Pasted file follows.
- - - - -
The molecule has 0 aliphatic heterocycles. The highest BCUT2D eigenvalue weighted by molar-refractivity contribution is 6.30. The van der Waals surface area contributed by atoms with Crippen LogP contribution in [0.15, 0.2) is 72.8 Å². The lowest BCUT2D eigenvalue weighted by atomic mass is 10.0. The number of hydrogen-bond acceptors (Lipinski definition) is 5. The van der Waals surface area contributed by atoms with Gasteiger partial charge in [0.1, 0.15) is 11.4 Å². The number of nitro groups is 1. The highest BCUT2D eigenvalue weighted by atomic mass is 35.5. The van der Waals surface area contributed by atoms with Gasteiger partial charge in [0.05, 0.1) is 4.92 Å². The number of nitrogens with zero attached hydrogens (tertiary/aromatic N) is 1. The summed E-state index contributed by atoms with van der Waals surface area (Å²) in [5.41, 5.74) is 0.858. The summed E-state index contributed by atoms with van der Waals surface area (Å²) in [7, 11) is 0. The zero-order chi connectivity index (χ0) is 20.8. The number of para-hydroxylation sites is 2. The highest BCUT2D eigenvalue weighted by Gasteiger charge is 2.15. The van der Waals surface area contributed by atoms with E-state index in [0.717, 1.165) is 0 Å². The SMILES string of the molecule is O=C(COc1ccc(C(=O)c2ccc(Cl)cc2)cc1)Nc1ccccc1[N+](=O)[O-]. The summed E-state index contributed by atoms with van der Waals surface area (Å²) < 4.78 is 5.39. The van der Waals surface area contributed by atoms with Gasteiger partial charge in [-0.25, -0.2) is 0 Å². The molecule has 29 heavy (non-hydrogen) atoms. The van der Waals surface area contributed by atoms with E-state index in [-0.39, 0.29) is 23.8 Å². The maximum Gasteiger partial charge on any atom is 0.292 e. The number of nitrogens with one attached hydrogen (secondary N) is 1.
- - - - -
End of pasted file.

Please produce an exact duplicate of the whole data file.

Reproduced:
The molecule has 0 aliphatic heterocycles. The highest BCUT2D eigenvalue weighted by molar-refractivity contribution is 6.30. The van der Waals surface area contributed by atoms with Crippen LogP contribution in [0.15, 0.2) is 72.8 Å². The lowest BCUT2D eigenvalue weighted by atomic mass is 10.0. The number of hydrogen-bond acceptors (Lipinski definition) is 5. The van der Waals surface area contributed by atoms with Gasteiger partial charge in [0.1, 0.15) is 11.4 Å². The number of nitro groups is 1. The highest BCUT2D eigenvalue weighted by atomic mass is 35.5. The van der Waals surface area contributed by atoms with Gasteiger partial charge in [0.05, 0.1) is 4.92 Å². The number of nitrogens with zero attached hydrogens (tertiary/aromatic N) is 1. The summed E-state index contributed by atoms with van der Waals surface area (Å²) in [5.41, 5.74) is 0.858. The summed E-state index contributed by atoms with van der Waals surface area (Å²) in [7, 11) is 0. The zero-order chi connectivity index (χ0) is 20.8. The number of para-hydroxylation sites is 2. The highest BCUT2D eigenvalue weighted by Gasteiger charge is 2.15. The van der Waals surface area contributed by atoms with E-state index in [0.717, 1.165) is 0 Å². The SMILES string of the molecule is O=C(COc1ccc(C(=O)c2ccc(Cl)cc2)cc1)Nc1ccccc1[N+](=O)[O-]. The summed E-state index contributed by atoms with van der Waals surface area (Å²) < 4.78 is 5.39. The van der Waals surface area contributed by atoms with Gasteiger partial charge in [-0.25, -0.2) is 0 Å². The molecule has 29 heavy (non-hydrogen) atoms. The van der Waals surface area contributed by atoms with E-state index in [-0.39, 0.29) is 23.8 Å². The maximum Gasteiger partial charge on any atom is 0.292 e. The number of nitrogens with one attached hydrogen (secondary N) is 1.